The U.S. Copyright Office Studying Effectiveness of Music Licensing

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NARAlogoBy Jooyoung Koo, Esq.

The U.S. Copyright Office has announced that it is studying to evaluate the effectiveness of the existing methods of licensing music.[i] The study will explore current methods and problems within the licensing framework for musical works (basically, compositions) and sound recordings, various distribution platforms, data standards, revenues and investment, and several other issues.[ii]

The study will mainly focus on two types of works: 1) musical works and 2) sound recordings. Within these two, several types of licenses are included: among them a) compulsory licenses for the reproduction and distribution of musical works; b) licenses for the public performance of musical works through, performance rights organizations, such as ASCAP and BMI[iii]; and c) licenses for the public performance of sound recordings by means of digital transmission.

To help with this study, the Copyright Office is seeking public inputs and opinions on the effectiveness of existing methods of licensing music.

Written comments are to be submitted electronically. Please go to U.S. Copyright Office Music Licensing Study Comment Submission Form to fill out your opinions and inputs.  Comments are due on or before May 16, 2014. In addition, the Office will announce one or more public meetings to address music licensing issues to take place after written comments are received.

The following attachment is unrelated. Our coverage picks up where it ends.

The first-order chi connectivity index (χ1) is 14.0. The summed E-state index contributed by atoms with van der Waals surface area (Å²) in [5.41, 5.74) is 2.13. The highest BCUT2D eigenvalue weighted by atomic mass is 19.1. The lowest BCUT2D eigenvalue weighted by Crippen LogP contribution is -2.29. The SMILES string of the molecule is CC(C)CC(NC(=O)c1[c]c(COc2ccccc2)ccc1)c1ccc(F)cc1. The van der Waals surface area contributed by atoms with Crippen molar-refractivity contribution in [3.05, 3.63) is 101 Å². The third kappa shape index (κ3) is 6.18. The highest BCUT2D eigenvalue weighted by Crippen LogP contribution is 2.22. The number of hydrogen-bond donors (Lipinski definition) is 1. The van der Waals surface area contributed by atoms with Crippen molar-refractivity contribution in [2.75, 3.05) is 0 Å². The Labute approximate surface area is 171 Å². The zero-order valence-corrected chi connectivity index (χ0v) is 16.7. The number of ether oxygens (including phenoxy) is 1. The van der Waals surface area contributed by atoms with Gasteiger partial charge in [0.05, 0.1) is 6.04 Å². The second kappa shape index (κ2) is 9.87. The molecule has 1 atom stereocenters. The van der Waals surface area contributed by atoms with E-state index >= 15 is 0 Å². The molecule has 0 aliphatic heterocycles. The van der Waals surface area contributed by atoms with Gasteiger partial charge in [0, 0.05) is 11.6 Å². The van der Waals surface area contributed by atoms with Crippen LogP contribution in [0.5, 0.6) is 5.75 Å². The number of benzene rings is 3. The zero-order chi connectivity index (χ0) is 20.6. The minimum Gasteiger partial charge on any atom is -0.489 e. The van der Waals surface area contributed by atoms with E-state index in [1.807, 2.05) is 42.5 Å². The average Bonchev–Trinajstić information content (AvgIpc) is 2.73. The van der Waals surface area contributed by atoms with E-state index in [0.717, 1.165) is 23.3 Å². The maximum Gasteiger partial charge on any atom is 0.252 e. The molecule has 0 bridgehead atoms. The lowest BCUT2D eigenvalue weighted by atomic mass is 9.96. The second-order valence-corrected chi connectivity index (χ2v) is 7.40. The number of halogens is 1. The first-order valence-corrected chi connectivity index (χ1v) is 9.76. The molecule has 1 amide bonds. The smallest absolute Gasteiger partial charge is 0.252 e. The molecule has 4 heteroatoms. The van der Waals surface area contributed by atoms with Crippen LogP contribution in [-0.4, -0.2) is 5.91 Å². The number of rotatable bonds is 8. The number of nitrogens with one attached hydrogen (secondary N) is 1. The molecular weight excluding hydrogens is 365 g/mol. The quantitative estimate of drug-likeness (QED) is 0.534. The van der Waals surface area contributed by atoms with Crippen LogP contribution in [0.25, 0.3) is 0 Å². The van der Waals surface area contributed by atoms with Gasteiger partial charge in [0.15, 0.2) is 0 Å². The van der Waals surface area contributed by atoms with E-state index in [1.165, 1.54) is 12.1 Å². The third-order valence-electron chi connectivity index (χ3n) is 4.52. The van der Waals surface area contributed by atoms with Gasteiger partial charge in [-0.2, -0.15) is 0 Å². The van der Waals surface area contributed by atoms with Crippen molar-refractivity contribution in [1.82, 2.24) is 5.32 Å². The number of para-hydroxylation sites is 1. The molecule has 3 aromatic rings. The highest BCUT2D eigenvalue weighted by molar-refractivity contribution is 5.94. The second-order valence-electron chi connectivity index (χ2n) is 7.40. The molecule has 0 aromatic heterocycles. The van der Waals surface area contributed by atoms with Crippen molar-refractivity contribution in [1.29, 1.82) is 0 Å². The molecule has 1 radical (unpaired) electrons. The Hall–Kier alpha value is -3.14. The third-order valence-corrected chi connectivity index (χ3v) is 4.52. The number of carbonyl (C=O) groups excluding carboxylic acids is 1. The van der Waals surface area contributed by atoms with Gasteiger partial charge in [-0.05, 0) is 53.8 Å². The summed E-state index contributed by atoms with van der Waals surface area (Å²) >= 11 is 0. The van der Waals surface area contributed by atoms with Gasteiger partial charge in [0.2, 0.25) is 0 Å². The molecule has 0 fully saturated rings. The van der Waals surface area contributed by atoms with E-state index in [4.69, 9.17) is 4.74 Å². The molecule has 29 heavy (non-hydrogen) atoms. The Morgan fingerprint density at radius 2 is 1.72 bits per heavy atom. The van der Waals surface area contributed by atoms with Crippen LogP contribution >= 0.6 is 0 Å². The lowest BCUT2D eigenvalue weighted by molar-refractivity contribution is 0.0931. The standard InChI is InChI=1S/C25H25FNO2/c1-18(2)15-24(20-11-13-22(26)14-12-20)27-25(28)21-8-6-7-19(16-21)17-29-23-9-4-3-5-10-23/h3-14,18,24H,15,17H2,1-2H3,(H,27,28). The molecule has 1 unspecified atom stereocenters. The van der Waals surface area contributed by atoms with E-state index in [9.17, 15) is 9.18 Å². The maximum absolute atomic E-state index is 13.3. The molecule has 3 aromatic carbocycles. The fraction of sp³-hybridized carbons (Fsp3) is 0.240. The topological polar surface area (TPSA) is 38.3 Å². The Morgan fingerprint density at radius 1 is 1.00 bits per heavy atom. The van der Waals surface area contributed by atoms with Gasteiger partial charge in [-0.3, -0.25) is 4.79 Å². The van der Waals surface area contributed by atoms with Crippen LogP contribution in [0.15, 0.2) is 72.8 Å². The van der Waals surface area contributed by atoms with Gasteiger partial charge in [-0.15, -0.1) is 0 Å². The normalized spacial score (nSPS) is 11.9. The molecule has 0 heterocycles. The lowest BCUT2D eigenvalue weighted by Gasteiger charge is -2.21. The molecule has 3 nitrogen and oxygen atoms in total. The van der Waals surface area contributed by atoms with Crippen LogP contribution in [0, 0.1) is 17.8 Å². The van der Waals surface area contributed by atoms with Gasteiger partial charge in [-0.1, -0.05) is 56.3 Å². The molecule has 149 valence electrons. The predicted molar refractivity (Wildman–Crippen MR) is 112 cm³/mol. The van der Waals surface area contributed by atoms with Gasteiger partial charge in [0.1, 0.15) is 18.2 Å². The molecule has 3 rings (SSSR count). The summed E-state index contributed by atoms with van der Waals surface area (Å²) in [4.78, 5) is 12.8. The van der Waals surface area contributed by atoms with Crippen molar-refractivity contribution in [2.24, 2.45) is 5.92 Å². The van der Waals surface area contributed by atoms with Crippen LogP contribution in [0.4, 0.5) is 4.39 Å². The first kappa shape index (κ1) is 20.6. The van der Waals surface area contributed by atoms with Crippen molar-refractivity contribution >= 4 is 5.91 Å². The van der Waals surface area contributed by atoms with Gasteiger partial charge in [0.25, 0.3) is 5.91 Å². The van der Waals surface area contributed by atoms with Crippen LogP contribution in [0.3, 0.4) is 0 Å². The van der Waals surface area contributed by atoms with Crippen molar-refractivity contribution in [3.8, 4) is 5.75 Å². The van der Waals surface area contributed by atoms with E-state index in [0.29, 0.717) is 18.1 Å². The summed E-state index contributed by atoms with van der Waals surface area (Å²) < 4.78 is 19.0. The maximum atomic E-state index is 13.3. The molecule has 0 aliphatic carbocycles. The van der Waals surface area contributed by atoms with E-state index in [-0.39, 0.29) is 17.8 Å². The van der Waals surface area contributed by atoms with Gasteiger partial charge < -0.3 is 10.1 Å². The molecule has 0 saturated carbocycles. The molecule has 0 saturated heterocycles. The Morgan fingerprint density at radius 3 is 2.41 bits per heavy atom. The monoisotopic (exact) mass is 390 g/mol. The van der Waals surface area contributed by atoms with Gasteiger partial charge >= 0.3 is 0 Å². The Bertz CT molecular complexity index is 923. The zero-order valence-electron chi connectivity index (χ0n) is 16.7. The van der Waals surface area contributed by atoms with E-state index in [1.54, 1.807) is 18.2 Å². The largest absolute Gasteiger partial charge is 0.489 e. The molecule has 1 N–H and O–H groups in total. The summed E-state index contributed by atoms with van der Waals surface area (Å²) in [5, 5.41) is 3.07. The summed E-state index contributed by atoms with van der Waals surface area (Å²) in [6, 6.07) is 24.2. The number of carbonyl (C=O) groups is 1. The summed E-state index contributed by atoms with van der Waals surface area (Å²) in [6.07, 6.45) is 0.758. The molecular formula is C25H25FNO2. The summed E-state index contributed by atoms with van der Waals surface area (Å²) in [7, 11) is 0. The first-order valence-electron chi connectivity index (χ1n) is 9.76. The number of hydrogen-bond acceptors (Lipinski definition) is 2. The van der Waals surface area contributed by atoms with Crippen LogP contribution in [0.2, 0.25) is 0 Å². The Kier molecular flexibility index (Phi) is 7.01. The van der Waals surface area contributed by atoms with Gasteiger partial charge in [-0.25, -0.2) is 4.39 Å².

Much more including background can be found in the full text of The Federal Register notice.

 

© 2014 Jooyoung Koo


[i] “Congress is currently engaged in a comprehensive review of the U.S. Copyright Act, 17 U.S. C 101 et seq., to evaluate potential revisions of the law in light of technological and other developments that impact the creation, dissemination and use of copyrighted works.” The Federal Register Vol. 78, No. 51, 14739 Monday March 17, 2014, Notices  (Register), available at http://www.copyright.gov/fedreg/2014/79fr14739.pdf

[ii] See generally, Register

[iii] ASCAP stands for the American Society of Composers, Authors, and Publishers.  ASCAP, is a U.S. Performing Rights Organization representing songwriters, composers and music publishers. Go to www.ascap.com for more information.  BMI, Broadcast Music Inc., was created by broadcasters in 1939 as a competitor to ASCAP.  Go to www.bmi.com for more information

 

 

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